Fire Doesn’t Douse Enthusiasm for Lordstown Motors Stock
Update: 5 p.m. 2/8/2021 – Information on Lordstown Motors stock.
YOUNGSTOWN, Ohio – Shares of Lordstown Motors Corp. were up 63 cents at the close of business Monday, despite news reports of a vehicle fire involving one of its production mules last month in Michigan.
Shares of the Trumbull County electric vehicle startup, which trade on the NASDAQ exchange under the symbol RIDE, closed at $27.40, up 2.36% their closing Friday at 26.77. Prices ranged from a low of $26.53 — just under Friday’s closing – to a high of $27.88.
The stock’s performance follows news reports of a Jan. 13 vehicle fire involving a prototype of its Endurance pickup truck in Farmington Mills, Mich. Various online media outlets last week reported that Farmington Hills fire and police departments responded to the vehicle fire at 12 Mile Road and Copper Creek Lane.
The driver of the vehicle, identified as Pirakalathan Pathmanathan, director of power train at Lordstown Motors’ satellite research and development center in Farmington Hills, said the drive was the first road test for the fully electric truck after clearing testing inside the center, according to a police report obtained by WFMJ-TV.
He and two co-workers had driven the vehicle for about 10 minutes when he noticed the truck was “driving weird” and pulled over when the fire started from underneath the truck.
In an emailed response to a request for comment by The Business Journal, Lordstown Motors spokesman Ryan Hallett said while the company normally doesn’t comment on “individual testing conditions,” he confirmed Monday morning that an “event” took place during a test with a production mule, not a full Endurance pickup truck. A production mule is a testbed vehicle equipped with prototype components requiring evaluation.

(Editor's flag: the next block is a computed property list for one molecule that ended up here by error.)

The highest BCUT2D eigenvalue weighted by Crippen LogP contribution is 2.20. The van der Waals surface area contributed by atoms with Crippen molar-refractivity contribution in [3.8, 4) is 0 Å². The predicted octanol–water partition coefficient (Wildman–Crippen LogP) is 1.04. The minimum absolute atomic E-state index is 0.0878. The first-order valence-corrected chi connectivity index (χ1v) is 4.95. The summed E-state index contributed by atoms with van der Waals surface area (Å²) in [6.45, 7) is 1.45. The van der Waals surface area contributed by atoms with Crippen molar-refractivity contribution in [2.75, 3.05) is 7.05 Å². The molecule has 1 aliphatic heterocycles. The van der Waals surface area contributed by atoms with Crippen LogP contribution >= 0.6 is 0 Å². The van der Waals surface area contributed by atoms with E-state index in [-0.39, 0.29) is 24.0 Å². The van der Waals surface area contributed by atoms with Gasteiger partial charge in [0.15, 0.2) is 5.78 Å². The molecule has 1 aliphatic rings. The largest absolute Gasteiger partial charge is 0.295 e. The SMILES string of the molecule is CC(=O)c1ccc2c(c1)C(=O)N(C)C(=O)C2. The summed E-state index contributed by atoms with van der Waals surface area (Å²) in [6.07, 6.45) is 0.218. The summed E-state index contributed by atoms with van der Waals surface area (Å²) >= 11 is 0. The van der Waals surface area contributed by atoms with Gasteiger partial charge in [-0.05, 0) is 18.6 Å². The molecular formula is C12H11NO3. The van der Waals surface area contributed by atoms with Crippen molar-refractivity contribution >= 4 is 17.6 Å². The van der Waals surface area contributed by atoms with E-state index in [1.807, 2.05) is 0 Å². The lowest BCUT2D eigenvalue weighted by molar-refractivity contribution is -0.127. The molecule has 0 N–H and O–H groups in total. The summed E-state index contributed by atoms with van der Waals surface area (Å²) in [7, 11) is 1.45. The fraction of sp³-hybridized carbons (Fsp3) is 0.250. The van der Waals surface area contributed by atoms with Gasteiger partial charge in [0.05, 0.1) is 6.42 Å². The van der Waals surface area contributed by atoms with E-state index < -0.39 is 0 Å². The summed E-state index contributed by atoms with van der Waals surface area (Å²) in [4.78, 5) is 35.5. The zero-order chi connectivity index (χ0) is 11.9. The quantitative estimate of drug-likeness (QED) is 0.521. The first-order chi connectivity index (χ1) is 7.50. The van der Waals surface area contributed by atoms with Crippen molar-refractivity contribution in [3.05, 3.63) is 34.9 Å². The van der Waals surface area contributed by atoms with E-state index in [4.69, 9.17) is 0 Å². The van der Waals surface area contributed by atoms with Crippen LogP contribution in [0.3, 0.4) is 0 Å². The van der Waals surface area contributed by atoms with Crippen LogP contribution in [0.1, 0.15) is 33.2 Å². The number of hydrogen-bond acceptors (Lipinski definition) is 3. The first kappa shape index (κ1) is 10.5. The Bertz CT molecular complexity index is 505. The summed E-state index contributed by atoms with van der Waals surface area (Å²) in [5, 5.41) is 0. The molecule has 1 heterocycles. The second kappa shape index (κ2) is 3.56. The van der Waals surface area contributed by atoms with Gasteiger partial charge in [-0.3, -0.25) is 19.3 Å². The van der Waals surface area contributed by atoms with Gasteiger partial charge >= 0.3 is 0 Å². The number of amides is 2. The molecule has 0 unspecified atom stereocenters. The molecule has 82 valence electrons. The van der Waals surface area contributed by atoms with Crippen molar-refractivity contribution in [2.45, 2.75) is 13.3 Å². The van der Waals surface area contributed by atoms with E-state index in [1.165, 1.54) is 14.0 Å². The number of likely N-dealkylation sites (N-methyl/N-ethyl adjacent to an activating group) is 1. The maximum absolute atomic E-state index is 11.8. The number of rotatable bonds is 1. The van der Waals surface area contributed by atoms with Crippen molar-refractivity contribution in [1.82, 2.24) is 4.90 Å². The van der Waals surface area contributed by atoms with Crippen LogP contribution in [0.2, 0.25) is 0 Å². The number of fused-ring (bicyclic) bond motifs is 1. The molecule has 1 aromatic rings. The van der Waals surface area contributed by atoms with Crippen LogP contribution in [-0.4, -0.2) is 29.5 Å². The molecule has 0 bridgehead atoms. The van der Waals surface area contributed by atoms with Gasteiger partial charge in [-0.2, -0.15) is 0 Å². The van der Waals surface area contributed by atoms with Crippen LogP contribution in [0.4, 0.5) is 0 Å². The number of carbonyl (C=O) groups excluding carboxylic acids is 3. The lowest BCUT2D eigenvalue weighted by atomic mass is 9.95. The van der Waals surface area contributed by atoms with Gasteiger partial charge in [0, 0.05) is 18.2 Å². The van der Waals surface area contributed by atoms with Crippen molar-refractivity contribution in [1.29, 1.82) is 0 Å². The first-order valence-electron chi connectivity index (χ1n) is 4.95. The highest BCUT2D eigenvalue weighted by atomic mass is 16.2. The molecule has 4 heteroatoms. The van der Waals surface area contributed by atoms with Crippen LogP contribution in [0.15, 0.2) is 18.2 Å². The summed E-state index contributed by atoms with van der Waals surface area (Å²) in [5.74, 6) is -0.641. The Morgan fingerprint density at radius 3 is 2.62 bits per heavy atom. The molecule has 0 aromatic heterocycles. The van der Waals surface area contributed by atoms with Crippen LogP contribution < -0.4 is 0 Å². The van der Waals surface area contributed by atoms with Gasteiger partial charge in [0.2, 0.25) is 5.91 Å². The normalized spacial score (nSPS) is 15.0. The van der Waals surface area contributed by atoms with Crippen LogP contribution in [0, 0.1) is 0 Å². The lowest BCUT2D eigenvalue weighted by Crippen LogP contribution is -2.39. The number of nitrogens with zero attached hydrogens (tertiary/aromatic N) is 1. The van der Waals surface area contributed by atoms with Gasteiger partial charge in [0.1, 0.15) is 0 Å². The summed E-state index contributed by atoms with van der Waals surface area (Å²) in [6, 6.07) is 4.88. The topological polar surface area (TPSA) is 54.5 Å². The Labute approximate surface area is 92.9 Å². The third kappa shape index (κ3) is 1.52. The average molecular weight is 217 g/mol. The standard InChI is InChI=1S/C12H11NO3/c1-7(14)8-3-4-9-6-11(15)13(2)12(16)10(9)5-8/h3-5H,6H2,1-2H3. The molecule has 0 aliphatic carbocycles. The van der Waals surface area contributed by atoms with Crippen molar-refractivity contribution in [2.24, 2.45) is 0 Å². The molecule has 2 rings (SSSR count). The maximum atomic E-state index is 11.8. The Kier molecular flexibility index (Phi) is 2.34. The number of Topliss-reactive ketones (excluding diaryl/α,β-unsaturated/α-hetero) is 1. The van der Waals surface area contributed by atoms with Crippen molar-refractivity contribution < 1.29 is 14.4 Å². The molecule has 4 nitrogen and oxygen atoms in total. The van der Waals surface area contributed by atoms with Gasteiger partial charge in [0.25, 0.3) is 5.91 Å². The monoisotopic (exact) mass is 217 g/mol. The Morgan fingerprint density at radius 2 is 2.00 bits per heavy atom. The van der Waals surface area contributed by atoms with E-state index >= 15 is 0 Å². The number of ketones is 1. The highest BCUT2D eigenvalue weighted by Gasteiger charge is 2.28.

“No one was hurt, and like all of our test findings, we do it to create a great product,” Hallett said. “We remain on track to start production as originally announced.”
Hallett did not respond to questions regarding whether similar incidents have happened with other test vehicles, whether a cause for the fire has been determined or what is being done to address the issue.
The company remains on track to begin production of the Endurance in September.
In January, Lordstown Motors announced it had initiated metal stamping and welding for the first 57 Endurance beta prototypes, with the first trucks slated for completion in March. The company also is developing an electric van based on the Endurance platform.
Last year, General Motors initiated recalls of nearly 51,000 Chevrolet Volt vehicles produced during the 2017, 2018 and 2019 model years after the National Highway Traffic Safety Administration announced an investigation into the vehicle following five reports of vehicle fires. NHTSA also has looked into battery fires involving vehicles manufactured by Tesla.
According to media reports, experts have said electric vehicles carry comparable, if not lower, risks for combustion to those of gasoline-fueled vehicles, though they caution that the comparatively low number of EVs on the road makes valid comparisons difficult.
NHTSA recently announced a battery safety initiative that includes research, regulatory, and enforcement actions to help advance the safety of electric powered vehicles.
“While electric vehicle fires in the field are uncommon, NHTSA continues to monitor field data to better understand the relative fire risk of electric-powered and internal combustion engine vehicles,” an NHTSA spokesperson said.
Copyright 2021 The Business Journal, Youngstown, Ohio.